The other day I had the privilege of playing golf on the Monterey Peninsula overlooking the Pacific Ocean, with two former Stanford Golf Team members who graduated in 1975. Dave Baskins, Senior Partner with Baskins/Hoetger Wealth Management, and Lane Nonnenberg, a retired Executive with Hewlett-Packard, who is now a faculty member at the Leavey School of Business at Santa Clara University. After our round, Lane and I chatted about his experience in the business world and his new role in teaching undergraduate and MBA students. A theme that Lane reiterated is how managers/executives are more facilitators than teachers. Both of us talked about the manager/executive’s job in meetings is to “hold the space” for knowledge and experience to be shared. Both of us concluded the role of a facilitator is different than what many business people are conditioned to envision.
Research concludes that executives feel 50% of meetings are a waste of time.World-class CEOs such as, Andy Grove and Alan Mulally, see their management team meetings as a major link-pin to operational success. What causes the discrepancy with so many executives? Why do half of the executives see meetings as a waste of time? In my experience, I find two key elements that must be present in order to lead a winning meeting. First, is the leader’s world-view, in how he/she sees their role; the second is more mechanical, the actual internal components of the meeting. The leader/facilitators experience and values are blended with the component parts to create a top notch business experience.
Here are some of the key components to an effective meeting.
- Start with an engaging question, the one I always use is, “What is going exceedingly well in your life today?” All participants answer.
- Facilitator presents the draft purpose for the meeting and the participants edit it if needed.
- Facilitator then presents the draft agenda and participants make changes if needed…this includes a clear start time and ending time.
- Agenda items are all about making decisions, carried out with measureable actions, with certain participant(s) being accountable and responsible for taking action and reporting results (these decisions, actions and accountable people are all recorded in writing).
- Meeting closes with each participant talking about what he/she learned during the meeting today.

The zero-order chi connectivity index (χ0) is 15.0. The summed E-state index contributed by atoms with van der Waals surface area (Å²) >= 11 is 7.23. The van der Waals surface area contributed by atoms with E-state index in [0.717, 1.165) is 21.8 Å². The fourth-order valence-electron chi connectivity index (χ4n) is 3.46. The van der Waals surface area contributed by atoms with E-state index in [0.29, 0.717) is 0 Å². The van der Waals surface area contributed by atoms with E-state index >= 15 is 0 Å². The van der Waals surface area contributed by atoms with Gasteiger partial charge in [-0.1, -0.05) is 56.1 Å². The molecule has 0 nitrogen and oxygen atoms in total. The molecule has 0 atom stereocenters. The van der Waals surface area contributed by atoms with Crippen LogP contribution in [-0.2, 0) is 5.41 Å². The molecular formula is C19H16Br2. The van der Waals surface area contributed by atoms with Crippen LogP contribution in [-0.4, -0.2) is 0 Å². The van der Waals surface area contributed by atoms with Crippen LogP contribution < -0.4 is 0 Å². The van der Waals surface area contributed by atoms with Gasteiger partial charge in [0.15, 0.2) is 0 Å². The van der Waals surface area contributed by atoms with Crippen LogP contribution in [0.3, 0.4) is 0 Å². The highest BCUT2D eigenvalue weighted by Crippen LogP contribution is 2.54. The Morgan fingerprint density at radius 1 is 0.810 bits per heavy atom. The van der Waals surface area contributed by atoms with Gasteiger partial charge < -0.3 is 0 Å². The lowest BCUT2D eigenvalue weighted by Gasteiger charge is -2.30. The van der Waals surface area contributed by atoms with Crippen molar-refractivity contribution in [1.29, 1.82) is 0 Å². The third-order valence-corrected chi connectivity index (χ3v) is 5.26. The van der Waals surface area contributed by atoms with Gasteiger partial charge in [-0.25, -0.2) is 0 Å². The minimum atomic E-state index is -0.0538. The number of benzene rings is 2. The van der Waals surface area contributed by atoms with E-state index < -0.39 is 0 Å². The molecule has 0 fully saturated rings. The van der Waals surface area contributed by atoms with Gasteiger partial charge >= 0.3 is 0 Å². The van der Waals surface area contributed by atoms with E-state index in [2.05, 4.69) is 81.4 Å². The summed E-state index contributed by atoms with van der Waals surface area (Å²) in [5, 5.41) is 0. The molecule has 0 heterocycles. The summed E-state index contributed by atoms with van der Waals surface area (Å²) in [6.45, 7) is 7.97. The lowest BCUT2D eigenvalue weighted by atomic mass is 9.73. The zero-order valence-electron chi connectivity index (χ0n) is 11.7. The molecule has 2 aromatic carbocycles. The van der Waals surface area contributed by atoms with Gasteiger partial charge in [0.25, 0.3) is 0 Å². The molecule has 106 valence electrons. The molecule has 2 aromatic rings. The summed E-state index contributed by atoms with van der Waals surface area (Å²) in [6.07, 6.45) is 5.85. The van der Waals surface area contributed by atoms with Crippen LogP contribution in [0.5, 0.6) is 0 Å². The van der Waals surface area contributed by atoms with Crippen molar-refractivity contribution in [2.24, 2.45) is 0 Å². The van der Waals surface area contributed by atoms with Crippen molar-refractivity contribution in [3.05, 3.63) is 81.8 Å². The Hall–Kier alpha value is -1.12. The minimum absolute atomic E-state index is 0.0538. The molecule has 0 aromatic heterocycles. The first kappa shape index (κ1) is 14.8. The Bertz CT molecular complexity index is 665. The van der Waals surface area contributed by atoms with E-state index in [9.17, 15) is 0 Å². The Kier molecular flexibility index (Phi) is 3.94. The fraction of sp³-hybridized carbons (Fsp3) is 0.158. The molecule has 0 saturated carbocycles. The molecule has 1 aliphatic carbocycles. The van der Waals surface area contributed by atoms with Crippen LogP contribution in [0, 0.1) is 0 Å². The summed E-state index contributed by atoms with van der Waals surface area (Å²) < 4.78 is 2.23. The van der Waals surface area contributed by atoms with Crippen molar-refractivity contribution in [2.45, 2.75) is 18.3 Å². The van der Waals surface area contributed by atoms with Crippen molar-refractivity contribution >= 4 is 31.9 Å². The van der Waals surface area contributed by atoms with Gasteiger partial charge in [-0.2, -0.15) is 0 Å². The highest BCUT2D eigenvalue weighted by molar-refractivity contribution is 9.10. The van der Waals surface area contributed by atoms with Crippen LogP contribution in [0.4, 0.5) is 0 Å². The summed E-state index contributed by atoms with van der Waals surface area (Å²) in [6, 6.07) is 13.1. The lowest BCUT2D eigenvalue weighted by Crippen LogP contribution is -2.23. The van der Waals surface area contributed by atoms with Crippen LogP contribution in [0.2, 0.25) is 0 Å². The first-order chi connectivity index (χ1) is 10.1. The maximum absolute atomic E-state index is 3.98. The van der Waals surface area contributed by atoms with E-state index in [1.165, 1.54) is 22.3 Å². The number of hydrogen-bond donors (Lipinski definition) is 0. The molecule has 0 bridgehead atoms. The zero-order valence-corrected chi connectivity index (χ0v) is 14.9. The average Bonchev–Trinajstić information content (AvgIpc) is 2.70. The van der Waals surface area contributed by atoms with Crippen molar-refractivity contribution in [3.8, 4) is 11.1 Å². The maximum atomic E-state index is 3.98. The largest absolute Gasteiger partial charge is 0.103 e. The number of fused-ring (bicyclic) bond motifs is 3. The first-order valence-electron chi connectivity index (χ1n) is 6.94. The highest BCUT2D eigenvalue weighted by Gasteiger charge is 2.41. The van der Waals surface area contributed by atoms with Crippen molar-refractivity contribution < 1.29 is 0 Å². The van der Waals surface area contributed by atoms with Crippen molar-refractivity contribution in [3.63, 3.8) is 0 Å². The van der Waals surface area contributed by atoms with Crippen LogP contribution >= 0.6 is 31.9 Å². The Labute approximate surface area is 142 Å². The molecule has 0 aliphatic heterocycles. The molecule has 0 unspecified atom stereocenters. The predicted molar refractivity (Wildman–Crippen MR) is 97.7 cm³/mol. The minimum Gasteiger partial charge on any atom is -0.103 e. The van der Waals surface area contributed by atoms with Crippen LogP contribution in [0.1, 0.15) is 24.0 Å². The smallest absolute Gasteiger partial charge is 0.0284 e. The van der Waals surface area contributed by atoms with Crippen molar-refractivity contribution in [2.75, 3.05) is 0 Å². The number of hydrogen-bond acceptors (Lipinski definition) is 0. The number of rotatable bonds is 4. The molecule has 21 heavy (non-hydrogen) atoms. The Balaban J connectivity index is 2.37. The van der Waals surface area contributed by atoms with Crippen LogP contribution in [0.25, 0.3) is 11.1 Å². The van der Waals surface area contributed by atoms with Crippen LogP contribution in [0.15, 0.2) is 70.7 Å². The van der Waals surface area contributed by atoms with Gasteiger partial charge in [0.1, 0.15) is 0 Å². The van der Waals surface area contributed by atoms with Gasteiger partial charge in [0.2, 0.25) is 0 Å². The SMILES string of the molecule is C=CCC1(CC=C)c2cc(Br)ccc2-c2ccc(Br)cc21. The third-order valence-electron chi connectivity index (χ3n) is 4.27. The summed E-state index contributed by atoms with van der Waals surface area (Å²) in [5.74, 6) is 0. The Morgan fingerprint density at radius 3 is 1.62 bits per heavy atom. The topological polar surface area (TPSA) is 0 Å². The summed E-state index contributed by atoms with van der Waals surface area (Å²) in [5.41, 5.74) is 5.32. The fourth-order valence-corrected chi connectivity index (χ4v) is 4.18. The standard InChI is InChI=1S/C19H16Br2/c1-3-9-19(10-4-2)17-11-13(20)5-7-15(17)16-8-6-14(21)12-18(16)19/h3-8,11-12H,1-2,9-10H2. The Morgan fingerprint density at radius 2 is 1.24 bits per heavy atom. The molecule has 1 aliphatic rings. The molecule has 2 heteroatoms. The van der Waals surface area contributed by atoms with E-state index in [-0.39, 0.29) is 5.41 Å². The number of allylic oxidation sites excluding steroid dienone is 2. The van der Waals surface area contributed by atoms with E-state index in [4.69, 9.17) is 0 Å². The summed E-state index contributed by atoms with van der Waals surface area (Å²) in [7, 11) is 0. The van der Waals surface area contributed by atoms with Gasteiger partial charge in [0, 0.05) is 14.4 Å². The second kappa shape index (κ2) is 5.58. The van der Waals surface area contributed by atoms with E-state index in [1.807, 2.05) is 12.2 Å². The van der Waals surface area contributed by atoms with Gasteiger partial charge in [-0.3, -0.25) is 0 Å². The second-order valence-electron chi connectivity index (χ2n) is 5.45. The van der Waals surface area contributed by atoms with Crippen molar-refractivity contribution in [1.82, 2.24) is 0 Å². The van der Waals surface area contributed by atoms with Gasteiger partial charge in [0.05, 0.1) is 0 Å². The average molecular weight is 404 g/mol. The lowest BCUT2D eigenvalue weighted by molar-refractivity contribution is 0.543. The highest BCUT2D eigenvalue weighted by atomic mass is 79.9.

The facilitator’s role is a lot trickier, because it deals with both one’s experience and emotional intelligence. You are the team-leader, the person with the power and the person who controls the effectiveness of the meeting. A strong leader/facilitator understands the basic purpose of his/her team is to:
- Have a clear structure for running the meeting and adhere to it (see above).
- Be clear with each member of the team that they are responsible for their own individual actions, and the impact of their actions will reflect the success of the team.
- Understand the best decisions will be made through the intelligence of the whole team, not by the facilitator.
- Hold each team member accountable and responsible for the action items that fall on his/her shoulders.
- Be disciplined and skilled at crafting questions to make the decision-making process engaging.
Leading an organization is not a conceptual or theoretical exercise but a practical experience. We learn in business by doing. Learning to create winning meetings is an on-going action-based experiment. The basic principles outlined above will assist the people involved in the meeting by helping them steer clear from the definition of insanity, “Doing the same thing over and over, expecting different results.”
Meetings run by authoritarians are a major reason why 50% of the meetings are deemed a waste of time. Why have a meeting to tell people what to do? If you want to experiment with creating winning meetings, experiment with developing yourself as a facilitator and follow the structured principles outlined in the article. In my 25-year experience of executive coaching, winning meetings lead to increased profitability.
 A network MCI Conferencing White Paper. Meetings in America: A study of trends, costs and attitudes toward business travel, teleconferencing, and their impact on productivity (Greenwich, CT: INFOCOMM, 1998), 3.